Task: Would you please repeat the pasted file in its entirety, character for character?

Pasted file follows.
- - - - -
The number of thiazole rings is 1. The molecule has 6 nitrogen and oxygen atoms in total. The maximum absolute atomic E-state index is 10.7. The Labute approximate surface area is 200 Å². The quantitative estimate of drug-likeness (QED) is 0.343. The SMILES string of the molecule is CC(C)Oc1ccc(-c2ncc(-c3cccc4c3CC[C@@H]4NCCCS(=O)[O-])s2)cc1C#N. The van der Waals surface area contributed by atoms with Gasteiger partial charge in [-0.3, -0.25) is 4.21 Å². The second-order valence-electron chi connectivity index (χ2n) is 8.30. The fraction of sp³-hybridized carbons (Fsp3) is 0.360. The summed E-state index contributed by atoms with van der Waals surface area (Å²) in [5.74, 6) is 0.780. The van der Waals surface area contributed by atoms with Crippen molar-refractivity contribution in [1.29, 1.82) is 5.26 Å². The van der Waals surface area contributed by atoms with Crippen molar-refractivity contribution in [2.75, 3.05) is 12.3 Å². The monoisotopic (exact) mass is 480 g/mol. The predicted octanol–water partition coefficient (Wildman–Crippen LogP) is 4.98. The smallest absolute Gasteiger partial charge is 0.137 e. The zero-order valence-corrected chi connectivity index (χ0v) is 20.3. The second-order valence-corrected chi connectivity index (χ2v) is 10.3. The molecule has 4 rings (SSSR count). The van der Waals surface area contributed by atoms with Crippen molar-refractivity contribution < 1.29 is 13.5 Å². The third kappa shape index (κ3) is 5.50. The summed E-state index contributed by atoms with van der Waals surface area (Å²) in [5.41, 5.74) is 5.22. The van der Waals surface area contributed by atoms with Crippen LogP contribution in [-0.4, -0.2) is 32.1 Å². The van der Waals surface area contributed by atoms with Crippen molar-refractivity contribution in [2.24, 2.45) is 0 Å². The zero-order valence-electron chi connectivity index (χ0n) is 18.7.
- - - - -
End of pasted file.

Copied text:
The number of thiazole rings is 1. The molecule has 6 nitrogen and oxygen atoms in total. The maximum absolute atomic E-state index is 10.7. The Labute approximate surface area is 200 Å². The quantitative estimate of drug-likeness (QED) is 0.343. The SMILES string of the molecule is CC(C)Oc1ccc(-c2ncc(-c3cccc4c3CC[C@@H]4NCCCS(=O)[O-])s2)cc1C#N. The van der Waals surface area contributed by atoms with Gasteiger partial charge in [-0.3, -0.25) is 4.21 Å². The second-order valence-electron chi connectivity index (χ2n) is 8.30. The fraction of sp³-hybridized carbons (Fsp3) is 0.360. The summed E-state index contributed by atoms with van der Waals surface area (Å²) in [5.74, 6) is 0.780. The van der Waals surface area contributed by atoms with Crippen molar-refractivity contribution in [1.29, 1.82) is 5.26 Å². The van der Waals surface area contributed by atoms with Crippen molar-refractivity contribution in [2.75, 3.05) is 12.3 Å². The monoisotopic (exact) mass is 480 g/mol. The predicted octanol–water partition coefficient (Wildman–Crippen LogP) is 4.98. The smallest absolute Gasteiger partial charge is 0.137 e. The zero-order valence-corrected chi connectivity index (χ0v) is 20.3. The second-order valence-corrected chi connectivity index (χ2v) is 10.3. The molecule has 4 rings (SSSR count). The van der Waals surface area contributed by atoms with Crippen molar-refractivity contribution < 1.29 is 13.5 Å². The third kappa shape index (κ3) is 5.50. The summed E-state index contributed by atoms with van der Waals surface area (Å²) in [5.41, 5.74) is 5.22. The van der Waals surface area contributed by atoms with Crippen LogP contribution in [-0.4, -0.2) is 32.1 Å². The van der Waals surface area contributed by atoms with Crippen molar-refractivity contribution in [2.24, 2.45) is 0 Å². The zero-order valence-electron chi connectivity index (χ0n) is 18.7.